April 22, 2015 07:23 AM - Center for Biological Diversity
The U.S. Fish and Wildlife Service today abandoned its plan to give Endangered Species Act protection to Mono Basin sage grouse, a small and isolated population of prairie birds in Nevada and California that remain under threat from grazing, habitat loss and mining development. The agency’s decision ignores scientific recommendations for reversing the birds’ steep decline and relies on unproven conservation agreements with state and local communities.
The Mono Basin greater sage grouse population, located in eastern California and western Nevada and also known as the “bi-state” population, is fragmented and geographically isolated from all other greater sage grouse populations.
Fishing impacts on the Great Barrier Reef
April 21, 2015 03:03 PM - ARC Centre of Excellence for Coral Reef Studies
New research shows that fishing is having a significant impact on the make-up of fish populations of the Great Barrier Reef. It’s long been known that environmental impacts such as climate change and pollution are amongst the drivers of change on the Great Barrier Reef. Now researchers from the ARC Centre of Excellence for Coral Reef Studies (Coral CoE) at James Cook University have found that removing predator fish such as coral trout and snapper, through fishing, causes significant changes to the make-up of the reef’s fish populations.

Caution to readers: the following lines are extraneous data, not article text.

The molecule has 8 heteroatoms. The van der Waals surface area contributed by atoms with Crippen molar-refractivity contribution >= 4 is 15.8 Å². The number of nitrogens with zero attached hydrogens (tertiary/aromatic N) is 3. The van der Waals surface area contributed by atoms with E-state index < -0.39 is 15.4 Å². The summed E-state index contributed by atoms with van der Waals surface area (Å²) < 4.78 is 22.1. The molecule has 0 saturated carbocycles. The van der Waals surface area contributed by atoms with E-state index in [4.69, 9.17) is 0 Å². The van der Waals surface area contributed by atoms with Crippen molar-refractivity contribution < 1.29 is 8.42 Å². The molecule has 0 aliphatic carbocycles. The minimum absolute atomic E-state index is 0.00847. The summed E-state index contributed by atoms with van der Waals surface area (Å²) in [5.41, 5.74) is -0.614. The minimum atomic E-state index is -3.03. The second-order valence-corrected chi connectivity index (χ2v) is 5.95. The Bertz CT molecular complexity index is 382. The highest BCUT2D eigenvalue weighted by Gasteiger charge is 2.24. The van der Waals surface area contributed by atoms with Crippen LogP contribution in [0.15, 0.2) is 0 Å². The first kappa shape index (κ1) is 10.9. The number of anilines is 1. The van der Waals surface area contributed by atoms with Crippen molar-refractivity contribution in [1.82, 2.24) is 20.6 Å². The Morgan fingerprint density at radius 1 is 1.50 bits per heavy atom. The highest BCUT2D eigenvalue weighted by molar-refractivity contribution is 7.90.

Five Years and Counting: Gulf Wildlife in the Aftermath of the Deepwater Horizon Disaster
April 17, 2015 09:37 AM - National Wildlife Federation
Five years after the Deepwater Horizon rig exploded, sending oil into the Gulf of Mexico for 87 days, wildlife are still struggling. The Gulf, with its deep waters, sandy beaches, lush wetlands and coral reefs, is a vast system that supports more than 15,000 species of wildlife – fish, birds, marine mammals and many, many others.
A new report from the National Wildlife Federation looks at how 20 types of wildlife that depend on a healthy Gulf are faring in the wake of the BP oil spill. The full extent of the spill’s impacts may take years or even decades to unfold, but Five Years & Counting: Gulf Wildlife in the Aftermath of the Deepwater Horizon Disaster examines what the science tells us so far.
Study shows how climate affects biodiversity
April 16, 2015 03:18 PM - Uppsala University via AlphaGalileo
A key question in the climate debate is how the occurrence and distribution of species is affected by climate change. But without information about natural variation in species abundance it is hard to answer. In a major study, published today in the leading scientific journal Current Biology, researchers can now for the first time give us a detailed picture of natural variation.
Bird populations decline years after Fukushima's nuclear catastrophe
April 16, 2015 08:40 AM - Steven Powell, University of South Carolina
This is the time of year when birds come out and really spread their wings, but since a disastrous day just before spring’s arrival four years ago, Japan’s Fukushima province has not been friendly to the feathered. And as several recent papers from University of South Carolina biologist Tim Mousseau and colleagues show, the avian situation there is just getting worse.